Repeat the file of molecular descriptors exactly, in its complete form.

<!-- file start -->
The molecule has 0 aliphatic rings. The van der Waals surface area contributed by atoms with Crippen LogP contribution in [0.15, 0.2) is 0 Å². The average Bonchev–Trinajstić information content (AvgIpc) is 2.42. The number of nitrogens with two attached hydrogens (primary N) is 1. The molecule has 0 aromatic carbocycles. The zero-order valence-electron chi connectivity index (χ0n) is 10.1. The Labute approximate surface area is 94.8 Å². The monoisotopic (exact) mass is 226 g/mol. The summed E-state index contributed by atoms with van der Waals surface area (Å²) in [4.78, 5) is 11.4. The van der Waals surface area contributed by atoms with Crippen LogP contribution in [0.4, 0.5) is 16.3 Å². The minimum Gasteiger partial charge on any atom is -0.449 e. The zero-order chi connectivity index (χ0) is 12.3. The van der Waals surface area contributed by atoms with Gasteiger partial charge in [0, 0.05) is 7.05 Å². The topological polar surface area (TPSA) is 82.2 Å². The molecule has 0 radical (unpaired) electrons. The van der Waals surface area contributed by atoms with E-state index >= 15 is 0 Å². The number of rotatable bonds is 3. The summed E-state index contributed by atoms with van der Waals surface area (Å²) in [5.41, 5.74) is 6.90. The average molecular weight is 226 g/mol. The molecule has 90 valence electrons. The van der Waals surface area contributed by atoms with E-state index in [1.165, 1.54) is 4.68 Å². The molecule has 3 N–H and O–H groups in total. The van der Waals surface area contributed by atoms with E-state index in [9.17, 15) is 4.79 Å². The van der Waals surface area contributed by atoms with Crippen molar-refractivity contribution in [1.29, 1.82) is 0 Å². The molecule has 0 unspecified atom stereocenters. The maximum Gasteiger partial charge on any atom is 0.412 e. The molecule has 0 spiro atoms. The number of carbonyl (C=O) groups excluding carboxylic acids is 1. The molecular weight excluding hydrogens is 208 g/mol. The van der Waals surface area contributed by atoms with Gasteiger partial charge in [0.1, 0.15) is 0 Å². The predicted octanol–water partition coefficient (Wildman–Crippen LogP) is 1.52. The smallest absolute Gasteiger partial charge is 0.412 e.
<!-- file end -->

The molecule has 0 aliphatic rings. The van der Waals surface area contributed by atoms with Crippen LogP contribution in [0.15, 0.2) is 0 Å². The average Bonchev–Trinajstić information content (AvgIpc) is 2.42. The number of nitrogens with two attached hydrogens (primary N) is 1. The molecule has 0 aromatic carbocycles. The zero-order valence-electron chi connectivity index (χ0n) is 10.1. The Labute approximate surface area is 94.8 Å². The monoisotopic (exact) mass is 226 g/mol. The summed E-state index contributed by atoms with van der Waals surface area (Å²) in [4.78, 5) is 11.4. The van der Waals surface area contributed by atoms with Crippen LogP contribution in [0.4, 0.5) is 16.3 Å². The minimum Gasteiger partial charge on any atom is -0.449 e. The zero-order chi connectivity index (χ0) is 12.3. The van der Waals surface area contributed by atoms with Gasteiger partial charge in [0, 0.05) is 7.05 Å². The topological polar surface area (TPSA) is 82.2 Å². The molecule has 0 radical (unpaired) electrons. The van der Waals surface area contributed by atoms with E-state index >= 15 is 0 Å². The number of rotatable bonds is 3. The summed E-state index contributed by atoms with van der Waals surface area (Å²) in [5.41, 5.74) is 6.90. The average molecular weight is 226 g/mol. The molecule has 90 valence electrons. The van der Waals surface area contributed by atoms with E-state index in [1.165, 1.54) is 4.68 Å². The molecule has 3 N–H and O–H groups in total. The van der Waals surface area contributed by atoms with E-state index in [9.17, 15) is 4.79 Å². The van der Waals surface area contributed by atoms with Crippen molar-refractivity contribution in [1.29, 1.82) is 0 Å². The molecule has 0 unspecified atom stereocenters. The maximum Gasteiger partial charge on any atom is 0.412 e. The molecule has 0 spiro atoms. The number of carbonyl (C=O) groups excluding carboxylic acids is 1. The molecular weight excluding hydrogens is 208 g/mol. The van der Waals surface area contributed by atoms with Gasteiger partial charge in [0.1, 0.15) is 0 Å². The predicted octanol–water partition coefficient (Wildman–Crippen LogP) is 1.52. The smallest absolute Gasteiger partial charge is 0.412 e.